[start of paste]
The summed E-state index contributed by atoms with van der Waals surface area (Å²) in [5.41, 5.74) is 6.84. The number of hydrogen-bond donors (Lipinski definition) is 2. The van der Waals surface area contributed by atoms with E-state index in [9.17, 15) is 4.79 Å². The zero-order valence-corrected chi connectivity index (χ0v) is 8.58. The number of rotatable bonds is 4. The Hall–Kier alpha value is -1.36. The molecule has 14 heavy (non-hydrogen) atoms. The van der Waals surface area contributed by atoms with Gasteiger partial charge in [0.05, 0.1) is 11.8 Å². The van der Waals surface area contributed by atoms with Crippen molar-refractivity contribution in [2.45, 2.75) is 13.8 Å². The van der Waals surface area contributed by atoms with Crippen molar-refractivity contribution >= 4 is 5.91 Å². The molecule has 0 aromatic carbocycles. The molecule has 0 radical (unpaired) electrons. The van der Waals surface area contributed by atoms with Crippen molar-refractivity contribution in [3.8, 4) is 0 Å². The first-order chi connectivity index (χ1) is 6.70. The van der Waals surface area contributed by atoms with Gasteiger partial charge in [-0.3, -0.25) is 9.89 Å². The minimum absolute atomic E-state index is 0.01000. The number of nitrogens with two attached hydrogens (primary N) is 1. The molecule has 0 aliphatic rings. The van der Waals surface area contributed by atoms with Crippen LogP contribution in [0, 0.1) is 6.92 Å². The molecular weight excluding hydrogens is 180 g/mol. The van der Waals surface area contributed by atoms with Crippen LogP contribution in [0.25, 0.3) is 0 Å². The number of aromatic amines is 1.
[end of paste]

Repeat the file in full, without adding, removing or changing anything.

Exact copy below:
The summed E-state index contributed by atoms with van der Waals surface area (Å²) in [5.41, 5.74) is 6.84. The number of hydrogen-bond donors (Lipinski definition) is 2. The van der Waals surface area contributed by atoms with E-state index in [9.17, 15) is 4.79 Å². The zero-order valence-corrected chi connectivity index (χ0v) is 8.58. The number of rotatable bonds is 4. The Hall–Kier alpha value is -1.36. The molecule has 14 heavy (non-hydrogen) atoms. The van der Waals surface area contributed by atoms with Gasteiger partial charge in [0.05, 0.1) is 11.8 Å². The van der Waals surface area contributed by atoms with Crippen molar-refractivity contribution in [2.45, 2.75) is 13.8 Å². The van der Waals surface area contributed by atoms with Crippen molar-refractivity contribution >= 4 is 5.91 Å². The molecule has 0 aromatic carbocycles. The molecule has 0 radical (unpaired) electrons. The van der Waals surface area contributed by atoms with Crippen molar-refractivity contribution in [3.8, 4) is 0 Å². The first-order chi connectivity index (χ1) is 6.70. The van der Waals surface area contributed by atoms with Gasteiger partial charge in [-0.3, -0.25) is 9.89 Å². The minimum absolute atomic E-state index is 0.01000. The number of nitrogens with two attached hydrogens (primary N) is 1. The molecule has 0 aliphatic rings. The van der Waals surface area contributed by atoms with Crippen LogP contribution in [0, 0.1) is 6.92 Å². The molecular weight excluding hydrogens is 180 g/mol. The van der Waals surface area contributed by atoms with Crippen LogP contribution in [0.25, 0.3) is 0 Å². The number of aromatic amines is 1.